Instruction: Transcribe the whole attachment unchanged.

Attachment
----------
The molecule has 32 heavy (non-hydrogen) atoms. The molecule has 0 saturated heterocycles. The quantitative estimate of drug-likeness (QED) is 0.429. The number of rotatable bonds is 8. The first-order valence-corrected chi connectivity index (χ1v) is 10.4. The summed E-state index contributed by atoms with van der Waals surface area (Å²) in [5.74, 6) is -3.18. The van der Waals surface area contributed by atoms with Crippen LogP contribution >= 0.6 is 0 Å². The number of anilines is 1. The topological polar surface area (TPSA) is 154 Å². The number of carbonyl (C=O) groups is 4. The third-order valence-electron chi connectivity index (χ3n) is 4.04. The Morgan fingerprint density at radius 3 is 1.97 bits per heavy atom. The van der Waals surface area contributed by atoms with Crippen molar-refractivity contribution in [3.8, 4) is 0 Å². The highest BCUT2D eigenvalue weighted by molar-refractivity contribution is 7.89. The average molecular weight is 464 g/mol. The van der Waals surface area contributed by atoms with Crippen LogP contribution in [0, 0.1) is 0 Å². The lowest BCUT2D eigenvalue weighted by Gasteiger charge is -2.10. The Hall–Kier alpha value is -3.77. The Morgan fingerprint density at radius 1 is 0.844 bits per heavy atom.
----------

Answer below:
The molecule has 32 heavy (non-hydrogen) atoms. The molecule has 0 saturated heterocycles. The quantitative estimate of drug-likeness (QED) is 0.429. The number of rotatable bonds is 8. The first-order valence-corrected chi connectivity index (χ1v) is 10.4. The summed E-state index contributed by atoms with van der Waals surface area (Å²) in [5.74, 6) is -3.18. The van der Waals surface area contributed by atoms with Crippen LogP contribution >= 0.6 is 0 Å². The number of anilines is 1. The topological polar surface area (TPSA) is 154 Å². The number of carbonyl (C=O) groups is 4. The third-order valence-electron chi connectivity index (χ3n) is 4.04. The Morgan fingerprint density at radius 3 is 1.97 bits per heavy atom. The van der Waals surface area contributed by atoms with Crippen molar-refractivity contribution in [3.8, 4) is 0 Å². The highest BCUT2D eigenvalue weighted by molar-refractivity contribution is 7.89. The average molecular weight is 464 g/mol. The van der Waals surface area contributed by atoms with Crippen LogP contribution in [0, 0.1) is 0 Å². The lowest BCUT2D eigenvalue weighted by Gasteiger charge is -2.10. The Hall–Kier alpha value is -3.77. The Morgan fingerprint density at radius 1 is 0.844 bits per heavy atom.